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Effects of adding biochar of different particle sizes on hydro-erosional processes in small scale laboratory rainfall experiments on cultivated loessial soil

Li, Yuanyuan, Zhang, Fengbao, Yang, Mingyi, Zhang, Jiaqiong
Catena 2019 v.173 pp. 226-233
application rate, biochar, hydraulic conductivity, particle size, physicochemical properties, rain, rainfall simulation, runoff, soil amendments, soil chemical properties, soil erosion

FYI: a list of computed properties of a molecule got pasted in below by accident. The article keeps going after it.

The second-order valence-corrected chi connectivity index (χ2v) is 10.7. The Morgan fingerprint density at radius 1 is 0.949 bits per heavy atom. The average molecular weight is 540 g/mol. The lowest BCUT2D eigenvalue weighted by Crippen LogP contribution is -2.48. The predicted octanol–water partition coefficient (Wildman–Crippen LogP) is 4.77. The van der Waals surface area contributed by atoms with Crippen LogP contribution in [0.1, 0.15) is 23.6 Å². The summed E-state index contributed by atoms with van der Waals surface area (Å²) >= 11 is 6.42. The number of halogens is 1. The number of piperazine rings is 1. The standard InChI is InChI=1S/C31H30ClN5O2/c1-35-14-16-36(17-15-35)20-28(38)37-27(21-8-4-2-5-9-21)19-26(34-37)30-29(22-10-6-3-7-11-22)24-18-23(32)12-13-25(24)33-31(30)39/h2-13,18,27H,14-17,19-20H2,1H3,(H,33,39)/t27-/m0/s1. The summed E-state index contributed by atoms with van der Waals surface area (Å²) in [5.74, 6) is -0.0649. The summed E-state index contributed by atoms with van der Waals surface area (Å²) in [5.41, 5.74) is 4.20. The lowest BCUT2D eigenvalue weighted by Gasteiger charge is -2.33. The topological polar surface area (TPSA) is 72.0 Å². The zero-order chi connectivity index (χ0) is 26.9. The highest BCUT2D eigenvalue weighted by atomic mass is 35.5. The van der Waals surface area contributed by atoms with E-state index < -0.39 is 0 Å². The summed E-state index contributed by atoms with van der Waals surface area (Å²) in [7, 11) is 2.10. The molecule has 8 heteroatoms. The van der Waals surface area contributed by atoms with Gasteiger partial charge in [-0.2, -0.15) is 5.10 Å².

Adding biochar to soil is an efficient method to improve soil physicochemical properties. Understanding the effect of this method on soil and water loss is also important. However, there is insufficient data available to assess this effect. Thus, a simulated rainfall (intensity 90 mm h−1) study was conducted to explore the effect of biochar particle sizes (2–1, 1–0.25, and <0.25 mm) and incubation times (0 and 8 months) of biochar and soil mixture on soil and water loss. Our experiments consisted of measuring soil loss, surface runoff, >2 mm water-stable soil aggregate content, and soil saturated hydraulic conductivity (Ksat) from a perforated box (1 m long and 0.4 m wide) with a 27% slope gradient that contained soil, with a constant application rate of biochar at 1% (wt/wt). Soil without biochar was used as the control. The results indicated that biochar-treated soil delayed the time to runoff compared to the control by 12.67% to 32.58%, with the smallest particle size (<0.25 mm) and 8 months incubation being the most effective. In general, all tested biochar particle sizes had some control on soil and water loss. The total runoff volume after biochar additions of 2–1, 1–0.25, and <0.25 mm particle sizes decreased by 2.04%, 24.21%, and 29.63% and by 14.72%, 13.83%, and 30.76% with no incubation and 8 months of incubation, respectively, while the total erosion decreased by 12.86%, 34.30%, and 34.29% and by 20.41%, 11.85%, and 31.93% with no incubation and 8 months of incubation, respectively, compared to the control. Eight months of incubation could effectively decrease both the total runoff and amount of erosion only for soil amended with 2–1 mm biochar particles compared to those with no incubation. Furthermore, 2–1, 1–0.25, and <0.25 mm biochar treatments could increase >2 mm water-stable soil aggregate content and Ksat relative to the control. We speculated that the positive effects of biochar on soil and water loss were possibly due to an improvement in soil physical properties, such as an increase in the >2 mm water-stable soil aggregate and Ksat.